Wednesday, March 30, 2016

His Greatness Is Unsearchable

Continuing my posts of patristic texts coinciding with this Sunday’s Psalm study.

Great is the Lᴏʀᴅ, and greatly to be praised,
    and his greatness is unsearchable.  (Ps 145:3)

Now if any one should ask for some interpretation, and description, and explanation of the Divine essence, we are not going to deny that in this kind of wisdom we are unlearned, acknowledging only so much as this, that it is not possible that that which is by nature infinite should be comprehended in any conception expressed by words.  The fact that the Divine greatness has no limit is proclaimed by prophecy, which declares expressly that of His splendor, His glory, His holiness, “there is no end.”  And if His surroundings have no limit, much more is He Himself in His essence, whatever it may be, comprehended by no limitation in any way.  If then interpretation by way of words and names implies by its meaning some sort of comprehension of the subject, and if, on the other hand, that which is unlimited cannot be comprehended, no one could reasonably blame us for ignorance, if we are not bold in respect of what none should venture upon.  For by what name can I describe the incomprehensible?  By what speech can I declare the unspeakable?  Accordingly, since the Deity is too excellent and lofty to be expressed in words, we have learned to honor in silence what transcends speech and thought.

And if he who “thinks more highly than he ought to think,” tramples upon this cautious speech of ours making a jest of our ignorance of things incomprehensible, and recognizes a difference of unlikeness in that which is without figure, or limit, or size, or quantity (I mean in the Father, the Son, and the Holy Spirit), and brings forward to reproach our ignorance that phrase which is continually alleged by the disciples of deceit, “‘You worship what you do not know,’ if you do not know the essence of what you worship,” we shall follow the advice of the prophet, and not fear the reproach of fools, nor be led by their reviling to talk boldly of things unspeakable, making that unpracticed speaker Paul our teacher in the mysteries that transcend knowledge, who is so far from thinking that the Divine nature is within the reach of human perception, that he calls even the judgments of God “unsearchable,” and His ways “past finding out,” and affirms that the things promised to them that love Him, for their good deeds done in this life, are above comprehension so that it is not possible to behold them with the eye, nor to receive them by hearing, nor to contain them in the heart.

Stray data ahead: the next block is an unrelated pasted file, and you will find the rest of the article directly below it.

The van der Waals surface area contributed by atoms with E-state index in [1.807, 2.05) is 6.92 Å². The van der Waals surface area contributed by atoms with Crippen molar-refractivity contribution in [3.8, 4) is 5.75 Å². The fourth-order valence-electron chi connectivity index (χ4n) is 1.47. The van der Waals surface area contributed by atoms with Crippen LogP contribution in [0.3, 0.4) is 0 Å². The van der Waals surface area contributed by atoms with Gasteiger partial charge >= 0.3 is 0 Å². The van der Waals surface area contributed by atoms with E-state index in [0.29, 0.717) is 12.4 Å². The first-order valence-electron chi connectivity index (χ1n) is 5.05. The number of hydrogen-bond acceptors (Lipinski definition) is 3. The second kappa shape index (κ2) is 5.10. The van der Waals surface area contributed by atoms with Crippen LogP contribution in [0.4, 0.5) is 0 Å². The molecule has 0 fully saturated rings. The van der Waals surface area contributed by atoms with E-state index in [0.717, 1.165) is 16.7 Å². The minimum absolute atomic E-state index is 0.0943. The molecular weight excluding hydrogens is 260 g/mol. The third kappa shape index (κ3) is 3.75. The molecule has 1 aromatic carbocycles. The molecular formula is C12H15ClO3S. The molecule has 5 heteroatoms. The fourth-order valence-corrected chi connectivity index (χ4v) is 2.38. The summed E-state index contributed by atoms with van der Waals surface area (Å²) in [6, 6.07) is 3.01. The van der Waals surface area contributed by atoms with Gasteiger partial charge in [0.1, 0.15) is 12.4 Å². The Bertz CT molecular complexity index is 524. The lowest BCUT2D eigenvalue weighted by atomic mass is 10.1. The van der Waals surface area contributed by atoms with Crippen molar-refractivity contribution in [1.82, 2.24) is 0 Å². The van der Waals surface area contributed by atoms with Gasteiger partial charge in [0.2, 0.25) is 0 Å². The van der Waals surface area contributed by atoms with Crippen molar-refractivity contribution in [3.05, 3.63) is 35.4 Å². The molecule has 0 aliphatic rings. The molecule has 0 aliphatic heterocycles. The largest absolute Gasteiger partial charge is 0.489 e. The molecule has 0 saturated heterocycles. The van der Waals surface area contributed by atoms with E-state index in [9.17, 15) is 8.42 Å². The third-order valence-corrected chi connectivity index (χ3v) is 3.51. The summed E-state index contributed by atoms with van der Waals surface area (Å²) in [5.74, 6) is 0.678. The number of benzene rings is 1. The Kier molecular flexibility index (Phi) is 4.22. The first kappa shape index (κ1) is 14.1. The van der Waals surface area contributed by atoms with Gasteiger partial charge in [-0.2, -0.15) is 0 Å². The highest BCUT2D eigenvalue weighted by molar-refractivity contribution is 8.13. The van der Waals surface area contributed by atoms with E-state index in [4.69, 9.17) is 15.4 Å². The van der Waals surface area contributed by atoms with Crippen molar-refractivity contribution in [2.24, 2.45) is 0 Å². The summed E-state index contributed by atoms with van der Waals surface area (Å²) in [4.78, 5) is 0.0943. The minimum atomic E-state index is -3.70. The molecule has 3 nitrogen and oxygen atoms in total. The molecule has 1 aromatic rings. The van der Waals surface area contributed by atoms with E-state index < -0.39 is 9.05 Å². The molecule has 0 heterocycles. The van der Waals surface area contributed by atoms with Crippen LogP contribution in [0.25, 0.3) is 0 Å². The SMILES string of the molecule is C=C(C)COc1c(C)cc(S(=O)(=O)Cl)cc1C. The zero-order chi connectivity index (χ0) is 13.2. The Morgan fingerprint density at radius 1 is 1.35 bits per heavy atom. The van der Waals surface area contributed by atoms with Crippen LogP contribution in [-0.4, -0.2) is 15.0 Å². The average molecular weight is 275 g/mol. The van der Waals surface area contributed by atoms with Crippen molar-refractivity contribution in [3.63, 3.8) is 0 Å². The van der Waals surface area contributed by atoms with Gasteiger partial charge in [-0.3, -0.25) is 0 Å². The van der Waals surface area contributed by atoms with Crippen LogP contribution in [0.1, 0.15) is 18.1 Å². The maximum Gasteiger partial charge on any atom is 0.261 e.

Learning this, therefore, from Paul, we boldly declare that, not only are the judgments of God too high for those who try to search them out, but that the ways also that lead to the knowledge of Him are even until now untrodden and impassable.  For this is what we understand that the Apostle wishes to signify, when he calls the ways that lead to the incomprehensible “past finding out,” showing by the phrase that that knowledge is unattainable by human calculations, and that no one ever yet set his understanding on such a path of reasoning, or showed any trace or sign of an approach, by way of perception, to the things incomprehensible.

Gregory of Nyssa, Against Eunomius 3.5

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